Ok, the moment we've all been waiting for. The actual journey begins... My flight to Jeddah went so smoothly and quickly that I felt like I could have just taken a day drive to the airport in Tulsa. I actually ended up flying almost around the globe. This realization did set in at a later point. On the flights I sat next to some pretty awesome people. An Iranian-American off to visit his father in Iran, who was really nice and told me that Iran is far better than Americans think it is. Then while transferring in Frankfurt, Germany I met an American who has been living in Jeddah for over 20 years. He gave me a quick low down on everywhere to shop, eat, stay clear of, etc. It was just what I needed. Then on the flight from Frankfurt to Jeddah I met a really nice fellow traveler and two British nurses making the move to Jeddah just like me. All were great people, and part of me just wanted to keep flying around the world and meeting people. Eh, I guess landing in Jeddah and meeting people there isn't such a bad alternative ;-) The pictures leave off with my first breakfast, but there will be much more to share shortly.
Before leaving the fam for an extended period of time, 6 months at least, I decided to spend my last few weeks with them. I enjoyed as much of the sinful stuff as I could before heading to the strict land of KSA. I'm talking about pork of course. I hope you weren't thinking anything other than that.
Not everyone gets a best friend to come see them before they leave the country for at least 6 months. Well, I guess that sounds pretty "best-friend-ish" actually, but I still think he's pretty much as good as they get. Heck, he did come to see me in Korea. Anyone this he's going to come to the Middle East? haha. Enjoy some pictures of the straight up Tennessee sights we took in - gun range, demolition derby, etc...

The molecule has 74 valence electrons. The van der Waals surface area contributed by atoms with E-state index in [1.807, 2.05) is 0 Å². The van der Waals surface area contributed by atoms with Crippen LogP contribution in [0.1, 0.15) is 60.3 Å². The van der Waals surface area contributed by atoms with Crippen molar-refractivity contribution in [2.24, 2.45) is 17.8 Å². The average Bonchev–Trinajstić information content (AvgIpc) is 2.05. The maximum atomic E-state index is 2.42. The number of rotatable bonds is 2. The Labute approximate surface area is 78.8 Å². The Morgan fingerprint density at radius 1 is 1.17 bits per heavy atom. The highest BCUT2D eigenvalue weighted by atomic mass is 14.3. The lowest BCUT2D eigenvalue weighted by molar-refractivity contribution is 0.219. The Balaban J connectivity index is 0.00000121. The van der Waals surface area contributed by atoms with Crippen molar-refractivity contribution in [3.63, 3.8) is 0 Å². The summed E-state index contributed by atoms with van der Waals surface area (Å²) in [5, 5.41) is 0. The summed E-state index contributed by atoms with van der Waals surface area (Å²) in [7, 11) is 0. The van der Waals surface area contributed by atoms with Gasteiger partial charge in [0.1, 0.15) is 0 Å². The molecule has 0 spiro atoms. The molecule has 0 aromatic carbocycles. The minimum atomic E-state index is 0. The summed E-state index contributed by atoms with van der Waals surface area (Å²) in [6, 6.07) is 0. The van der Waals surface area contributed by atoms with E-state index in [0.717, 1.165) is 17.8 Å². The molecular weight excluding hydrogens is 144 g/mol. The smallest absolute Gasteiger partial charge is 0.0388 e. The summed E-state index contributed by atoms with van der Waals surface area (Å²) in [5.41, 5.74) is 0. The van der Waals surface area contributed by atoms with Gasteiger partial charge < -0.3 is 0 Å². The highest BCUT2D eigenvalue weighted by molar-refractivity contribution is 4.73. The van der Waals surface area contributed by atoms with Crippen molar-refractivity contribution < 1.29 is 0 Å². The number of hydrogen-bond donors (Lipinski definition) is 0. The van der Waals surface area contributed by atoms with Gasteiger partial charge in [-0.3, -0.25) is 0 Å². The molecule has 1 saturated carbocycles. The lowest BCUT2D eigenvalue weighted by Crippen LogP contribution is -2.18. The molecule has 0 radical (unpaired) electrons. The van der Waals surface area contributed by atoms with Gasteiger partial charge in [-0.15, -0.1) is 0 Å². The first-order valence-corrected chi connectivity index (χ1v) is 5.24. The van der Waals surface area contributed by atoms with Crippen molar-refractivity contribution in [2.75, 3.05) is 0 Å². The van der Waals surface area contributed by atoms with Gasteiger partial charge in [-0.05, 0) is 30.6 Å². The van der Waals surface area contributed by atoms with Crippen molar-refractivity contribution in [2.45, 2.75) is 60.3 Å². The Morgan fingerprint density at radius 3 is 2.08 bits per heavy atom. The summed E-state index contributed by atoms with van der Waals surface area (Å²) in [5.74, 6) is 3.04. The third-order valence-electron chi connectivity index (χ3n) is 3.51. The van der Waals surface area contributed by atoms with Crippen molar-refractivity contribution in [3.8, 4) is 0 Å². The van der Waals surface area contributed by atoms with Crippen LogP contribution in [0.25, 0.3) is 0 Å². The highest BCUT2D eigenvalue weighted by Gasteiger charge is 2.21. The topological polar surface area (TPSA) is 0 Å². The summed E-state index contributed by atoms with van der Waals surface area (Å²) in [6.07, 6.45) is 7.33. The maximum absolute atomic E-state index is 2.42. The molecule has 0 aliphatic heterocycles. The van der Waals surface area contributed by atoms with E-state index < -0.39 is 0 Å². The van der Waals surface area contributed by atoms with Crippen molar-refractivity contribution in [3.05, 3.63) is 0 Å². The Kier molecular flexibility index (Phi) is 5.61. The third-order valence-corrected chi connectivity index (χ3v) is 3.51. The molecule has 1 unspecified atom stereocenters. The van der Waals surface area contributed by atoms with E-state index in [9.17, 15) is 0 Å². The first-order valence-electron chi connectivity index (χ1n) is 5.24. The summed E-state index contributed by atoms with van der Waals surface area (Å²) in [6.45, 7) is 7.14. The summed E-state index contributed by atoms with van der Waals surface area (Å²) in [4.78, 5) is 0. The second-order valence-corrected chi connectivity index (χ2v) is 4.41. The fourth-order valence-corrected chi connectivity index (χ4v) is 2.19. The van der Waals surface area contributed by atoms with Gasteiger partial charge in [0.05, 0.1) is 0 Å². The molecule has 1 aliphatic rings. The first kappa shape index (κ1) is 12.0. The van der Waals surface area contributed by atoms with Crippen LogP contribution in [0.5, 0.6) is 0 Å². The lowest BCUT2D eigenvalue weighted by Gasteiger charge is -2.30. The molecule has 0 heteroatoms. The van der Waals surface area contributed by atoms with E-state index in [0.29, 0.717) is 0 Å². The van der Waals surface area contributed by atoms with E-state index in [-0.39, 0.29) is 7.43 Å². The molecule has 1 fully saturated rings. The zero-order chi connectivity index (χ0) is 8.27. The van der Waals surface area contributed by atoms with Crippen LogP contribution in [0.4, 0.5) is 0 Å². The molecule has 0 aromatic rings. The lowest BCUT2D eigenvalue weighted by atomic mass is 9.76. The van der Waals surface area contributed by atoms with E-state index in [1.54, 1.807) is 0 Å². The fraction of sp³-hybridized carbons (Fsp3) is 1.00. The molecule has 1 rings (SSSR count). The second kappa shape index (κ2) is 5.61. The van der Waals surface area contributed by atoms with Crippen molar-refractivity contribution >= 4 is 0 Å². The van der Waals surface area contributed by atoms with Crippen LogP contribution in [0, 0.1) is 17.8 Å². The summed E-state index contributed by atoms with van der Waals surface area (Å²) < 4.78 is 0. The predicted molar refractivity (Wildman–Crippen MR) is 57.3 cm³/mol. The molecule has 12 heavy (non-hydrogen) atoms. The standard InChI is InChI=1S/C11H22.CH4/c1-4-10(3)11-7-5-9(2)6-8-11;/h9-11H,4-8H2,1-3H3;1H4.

Saturday, September 8, 2012
Just a blink of an eye ago I was a college football player. Blink. A high school English teacher in Jasper, MO. Blink. A Master's degree holder. Blink. A high school football coach. Blink. Storm chasing in Middle America. Blink. Swing dancing in Knoxville, TN. Blink. Boat with my parents. Blink... Sitting at work in Jeddah, Saudi Arabia atop the tallest building in the city of over 4 million people, blogging.
Wow, blogging... What a novel concept. There was a time in my life, mainly in Korea, when I looked forward to writing for this blog daily. I took pictures of all my activities, posted them, shared stories about what I was going through, and truly enjoyed all the feedback I got. And I had all intentions of keeping up with my blogging when I returned to America, but things just got in the way: school, football, work, time, etc, etc... We all know the deal.
Well, now I'm back abroad, this time in Saudi Arabia, and I'm determined to dust off this old blogspot and bring it up to date!
I'm hoping to continue posting pictures, but I'd like to actually start editing some short videos too, and maybe even do a few interviews. We'll see. There is much to share though and I sincerely wish you all to follow along. While I love traveling I sincerely miss those of you were or are close to my heart. There is no physical place on earth where I can be surrounded by all of the amazing people I've been fortunate enough to become friends with throughout my lifetime, but I guess, in a way, this blog is kind of like the digital digital alternative to that. It's pretty great to think of it that way actually. Alright, I don't want to ramble on for too long, but there is much more to come in the near future: Flying from America to Germany to Jeddah, seeing my new apartment, being introduced to my new work space that just happens to also be in the building with the largest tv screen in the world taking up one side of the building, sneaking to the top of the building for the nicest views of the city anyone has ever seen (and because it's not open yet almost no one has seen them besides me and my coworker), walking the streets of the Middle East and the confusion that goes with it. Ok, I promise I'll have more enticing titles when I post them for real.